U.S. Pushes Stiffer Content Rules for Nafta Car Makers
MONTERREY, Mexico -- American trade negotiators are taking aggressive measures to close what they describe as a Mexican "back door" through which steel and other auto-manufacturing components produced outside North America are sold tariff-free in the U.S.
The U.S. trade representative has proposed a significant expansion of the North American Free Trade Agreement so-called tracing list for auto manufacturing, which enumerates parts that require stringent proof of where they were originally made, according to three people familiar with the proposal.
If incorporated into a new deal, the stiffer requirements, laid out in a text presented at last month's Nafta talks in Washington, could upend the supply chains vehicle manufacturers and auto-parts suppliers have established in Mexico's industrial north over the last 25 years by making it harder for companies to meet requirements that the vast majority of the components they use originate in the U.S., Mexico or Canada.
President Donald Trump has roundly criticized the $63-billion U.S. trade deficit with Mexico, much of which stems from automotive manufacturing, and promised to revamp or pull out of Nafta in order to reduce it and bring back U.S. factory jobs. "We are in the process of trying to rebalance" the Nafta trade relationship, said Robert Lighthizer, the U.S. trade ambassador, after last month's talks.
Under current Nafta requirements, car manufacturers with assembly plants in Mexico, including General Motors Co., Ford Motor Co., Fiat Chrysler Automobiles NV, Nissan Motor Co. and others, must prove that 62.5% of the value of components in their vehicles originate in one of the three Nafta countries. In addition, auto-parts firms must prove that several dozen priority parts used in engines and transmissions are manufactured in North America.
The U.S. has proposed raising the regional content requirement to 85% and wants to expand the tracing list to include steel, leather and fabric used in seat cushions -- essentially "all the components of a car, " according to a person familiar with the U.S. negotiating team's position.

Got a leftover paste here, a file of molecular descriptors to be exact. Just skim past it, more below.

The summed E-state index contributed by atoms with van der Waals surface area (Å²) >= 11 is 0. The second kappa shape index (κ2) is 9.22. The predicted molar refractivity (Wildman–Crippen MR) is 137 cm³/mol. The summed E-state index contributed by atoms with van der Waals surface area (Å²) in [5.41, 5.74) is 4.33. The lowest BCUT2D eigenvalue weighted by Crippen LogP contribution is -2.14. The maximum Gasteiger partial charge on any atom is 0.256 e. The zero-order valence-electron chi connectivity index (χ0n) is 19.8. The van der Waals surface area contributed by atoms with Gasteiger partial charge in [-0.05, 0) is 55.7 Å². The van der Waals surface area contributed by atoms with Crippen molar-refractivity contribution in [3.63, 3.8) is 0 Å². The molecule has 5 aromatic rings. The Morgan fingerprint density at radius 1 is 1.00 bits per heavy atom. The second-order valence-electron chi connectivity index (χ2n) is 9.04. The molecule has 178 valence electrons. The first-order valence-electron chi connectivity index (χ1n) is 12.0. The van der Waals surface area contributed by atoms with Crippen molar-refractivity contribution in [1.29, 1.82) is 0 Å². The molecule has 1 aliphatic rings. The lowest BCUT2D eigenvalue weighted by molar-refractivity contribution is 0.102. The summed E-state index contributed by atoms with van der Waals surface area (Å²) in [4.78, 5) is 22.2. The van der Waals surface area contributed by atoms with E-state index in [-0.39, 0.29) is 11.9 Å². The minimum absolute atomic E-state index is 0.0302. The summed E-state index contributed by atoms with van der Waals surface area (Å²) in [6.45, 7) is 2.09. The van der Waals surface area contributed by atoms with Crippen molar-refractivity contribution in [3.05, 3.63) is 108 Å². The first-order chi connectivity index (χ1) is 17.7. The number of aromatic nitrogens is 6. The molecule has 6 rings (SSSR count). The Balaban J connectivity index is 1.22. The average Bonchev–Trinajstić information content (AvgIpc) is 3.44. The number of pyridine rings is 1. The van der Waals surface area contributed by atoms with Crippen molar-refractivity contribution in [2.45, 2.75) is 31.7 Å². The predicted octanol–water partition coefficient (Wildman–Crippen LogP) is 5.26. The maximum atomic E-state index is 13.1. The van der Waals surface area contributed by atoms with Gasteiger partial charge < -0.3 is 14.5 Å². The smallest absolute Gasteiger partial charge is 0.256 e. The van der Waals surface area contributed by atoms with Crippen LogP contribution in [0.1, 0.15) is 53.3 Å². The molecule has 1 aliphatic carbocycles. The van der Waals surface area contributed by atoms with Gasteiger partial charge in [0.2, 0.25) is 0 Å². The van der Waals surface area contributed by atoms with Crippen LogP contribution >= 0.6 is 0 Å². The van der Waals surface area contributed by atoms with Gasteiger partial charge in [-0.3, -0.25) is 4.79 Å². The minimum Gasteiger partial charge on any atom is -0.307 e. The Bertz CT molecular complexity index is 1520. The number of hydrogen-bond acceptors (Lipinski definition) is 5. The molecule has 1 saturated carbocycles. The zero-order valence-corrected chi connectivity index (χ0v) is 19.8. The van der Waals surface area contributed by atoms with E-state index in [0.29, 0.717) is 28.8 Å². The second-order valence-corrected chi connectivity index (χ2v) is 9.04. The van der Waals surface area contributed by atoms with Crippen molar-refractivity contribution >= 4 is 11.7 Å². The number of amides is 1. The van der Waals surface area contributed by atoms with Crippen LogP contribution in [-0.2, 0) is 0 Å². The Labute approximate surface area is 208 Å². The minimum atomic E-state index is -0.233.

General Motors and Fiat Chrysler declined to comment, and Ford didn't respond to a request for comment. The Alliance of Automobile Manufacturers, a trade group of car makers operating in the U.S., has expressed strong opposition to the proposal, saying Nafta's current rule of origin for cars is the highest of any trade agreement and raising it further would harm rather than help the U.S. auto industry.
"By increasing the regional content requirement to 85%, mandating a U.S. domestic content requirement of 50% and increasing the regulatory burden of meeting such strict requirements by expanding the 'tracing list,' you will likely see an increase in Chinese content," said AAM spokesman Wade Newton. "Rather than attempt to comply with such stringent regulatory requirements, it will make more economic sense for companies to shift production to low-cost countries, like China, and simply pay the 2.5 percent tariff to import the product into the U.S."
"In that scenario, the U.S. loses and China wins," he added.
Many auto-parts suppliers import steel and other metals, hardware, and electronic components from China, South Korea and Eastern Europe and integrate those components into finished products in Mexican factories, permitting parts that have been "substantially transformed" to be considered North American in origin.
"A lot of times you import something from Japan or somewhere else and paint it here," said Manuel Montoya, general director of the Automotive Cluster of Nuevo León, a trade group here that represents hundreds of parts manufacturers. "It's not Mexican content, truly, it's just Mexican-painted."
Component producers in Asia -- particularly China -- and the European Union have been the biggest beneficiaries of the practice, using Mexico's swiftly growing industrial north as a "back door" into the Nafta markets, U.S. officials contend.